Figure and Ground
Mary Webb, "POM," Acrylic on paper.
Goli Mallahati, "Innocent days," oil on canvas.
The figure and Ground lesson helped me a lot to realize the difference between the main figure in the piece or image and the area that the figure inhabits. It helped my understanding that they are two different subjects almost in themselves, and how they can interact with each other and play off of each other, but don't necessarily have to be same things. This lesson helped me to think about composition more and take more not on where I was placing my subject within the frame in regards to the background, (ground) and how they related.
Frame and Surface
Koos Breukel; Tentoonstelling, "Me We," Photograph
Koos Breukel; Tentoonstelling, "Me We," Photograph, with Fibonacci spiral overlay
Mary Webb, Self portrait, digital photograph, "waiting."
The frame and surface exercise helped me to understand more the importance of the frame and how you place your subject within it, especially for me, as a photographer. Seeing another work of art, such as Breukel's portrait, helped to realist the importance of the fibonacci spiral as well, and how it can contribute to the aesthetic beauty of a piece if it is "mathematically beautiful," and how your eye just goes around and around in the piece. It gets your attention and holds it if it is mathematically beautiful, I think, and that is important for composition, and symmetry, and a balanced feel within the piece.
Mark and Line
Mary Webb, Photoshop burshes
Henrietta Harris - "Deconstructed Portraits"
The mark and line assignment made me focus more on the power of the line, and how just a simple line drawing can evoke a lot of feeling, and have a very realistic feel to it, such as Henrietta Harris' "deconstructed portraits." Creating the brushes in photoshop was very new to me, and was quite a learning experience. I had some trouble with it at first but was able to figure it out. I normally have my photoshop desktop set up as "photography" rather than "essentials" or "painting," so I felt very out of place trying to make the brushes that I wanted. It was a good learning experience for me none the less, I love learning new tools for creating art with, and I think continuing to create new brushes will help me add to the work I'm already making in photoshop through my photographs. I want to experiment with drawing on photos in photoshop, so using brushes that I make myself will help a lot.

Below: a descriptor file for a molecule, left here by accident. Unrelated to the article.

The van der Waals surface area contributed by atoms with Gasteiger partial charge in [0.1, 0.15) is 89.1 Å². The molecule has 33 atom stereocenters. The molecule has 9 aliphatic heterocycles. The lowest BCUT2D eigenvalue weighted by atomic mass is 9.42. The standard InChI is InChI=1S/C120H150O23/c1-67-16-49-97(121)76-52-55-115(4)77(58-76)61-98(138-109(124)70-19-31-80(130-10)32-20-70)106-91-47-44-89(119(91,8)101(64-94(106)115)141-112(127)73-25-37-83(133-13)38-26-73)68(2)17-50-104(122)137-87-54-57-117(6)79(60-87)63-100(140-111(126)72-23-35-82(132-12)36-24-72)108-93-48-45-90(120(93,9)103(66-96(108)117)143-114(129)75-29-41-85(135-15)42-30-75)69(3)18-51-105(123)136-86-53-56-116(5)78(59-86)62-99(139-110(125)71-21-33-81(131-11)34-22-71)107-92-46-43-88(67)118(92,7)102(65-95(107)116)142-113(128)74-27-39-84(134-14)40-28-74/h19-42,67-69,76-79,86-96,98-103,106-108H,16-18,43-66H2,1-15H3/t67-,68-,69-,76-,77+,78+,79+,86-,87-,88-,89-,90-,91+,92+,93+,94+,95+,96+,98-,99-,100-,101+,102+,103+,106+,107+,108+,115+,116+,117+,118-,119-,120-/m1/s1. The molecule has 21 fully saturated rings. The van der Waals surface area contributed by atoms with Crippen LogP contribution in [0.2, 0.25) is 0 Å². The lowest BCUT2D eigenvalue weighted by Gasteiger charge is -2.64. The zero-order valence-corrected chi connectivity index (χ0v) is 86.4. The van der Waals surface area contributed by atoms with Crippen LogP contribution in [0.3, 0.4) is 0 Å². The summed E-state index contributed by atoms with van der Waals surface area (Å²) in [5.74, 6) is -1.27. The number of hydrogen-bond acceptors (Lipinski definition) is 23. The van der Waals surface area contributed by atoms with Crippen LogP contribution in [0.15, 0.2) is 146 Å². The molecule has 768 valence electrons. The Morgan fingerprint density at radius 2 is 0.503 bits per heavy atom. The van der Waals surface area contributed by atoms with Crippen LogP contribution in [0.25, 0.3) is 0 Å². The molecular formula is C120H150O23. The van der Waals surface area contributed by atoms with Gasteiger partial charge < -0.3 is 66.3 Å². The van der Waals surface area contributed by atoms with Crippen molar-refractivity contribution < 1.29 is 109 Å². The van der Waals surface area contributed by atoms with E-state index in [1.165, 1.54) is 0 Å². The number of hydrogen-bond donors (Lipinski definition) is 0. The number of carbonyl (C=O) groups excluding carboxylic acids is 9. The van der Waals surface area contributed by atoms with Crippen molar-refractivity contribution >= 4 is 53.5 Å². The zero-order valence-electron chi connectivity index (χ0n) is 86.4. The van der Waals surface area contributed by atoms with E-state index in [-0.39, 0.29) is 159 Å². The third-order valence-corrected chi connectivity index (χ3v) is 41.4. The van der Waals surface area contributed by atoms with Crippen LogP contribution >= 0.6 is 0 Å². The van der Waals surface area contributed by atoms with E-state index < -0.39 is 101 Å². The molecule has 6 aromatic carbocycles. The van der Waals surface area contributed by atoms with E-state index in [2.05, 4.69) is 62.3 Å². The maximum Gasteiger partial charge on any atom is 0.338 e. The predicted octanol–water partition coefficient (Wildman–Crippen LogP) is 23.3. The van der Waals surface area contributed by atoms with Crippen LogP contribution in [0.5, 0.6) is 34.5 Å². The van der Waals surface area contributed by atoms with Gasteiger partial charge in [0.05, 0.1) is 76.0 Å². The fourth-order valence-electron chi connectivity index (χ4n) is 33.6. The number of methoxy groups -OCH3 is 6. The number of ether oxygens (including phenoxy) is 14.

"Skin deep" by Matt West, digital photograph collage
The grid study was really interesting to me, because it helped me explore more the idea of simple designs within a grid or that form their own pattern. I was able to learn more about what works within a grid pattern to create something interesting, and how to fulfill a grid or space in a way that was interesting and created a pattern. Playing with the idea of leading lines was also very important to me and helped me learn how to draw the viewer into the image and have all the lines focusing on the subject.
Mary Webb, Eye patter, digital drawing
Johanna Burai, Swans, Ink on paper. The original image (left side) was covered in the "feather" pattern and hatch marks, and I erased the pattern to make the solid white swans on the right side of the image.
The pattern study helped me see the impact that even a simple pattern can have on an object. The image above, by Burai, shows the importance of pattern and how it can be used to evoke a texture or another layer of details in the image. It's important to use pattern when you are trying to make the viewer feel something or understand a concept better, such as the swans being covered in small feathers, rather than just smooth and white. The pattern can dramatically change the way an image is perceived and looks depending on what pattern is used, or if there is a pattern at all.
Mary Webb, Inscect burner, Ceramic
Mary Webb, Coffee Shop, Photoshop overlay of graphic on photograph
Josep Moncada, Pool, oil on canvas
The texture study was definitely the most exciting and the most interesting to me so far. I love texture, and the use of it is very appealing to me. I made an inscent burner in my ceramics class and covered the entire outside in carvings that represent waves. When I glaze it blue, the carvings will help to emphasize the blue wave pattern and the whole piece will tie together. Texture can help emphasize an aspect of the piece or show something within the piece that would have gone unnoticed without the texture. When you remove texture from a piece, it can become something completely different.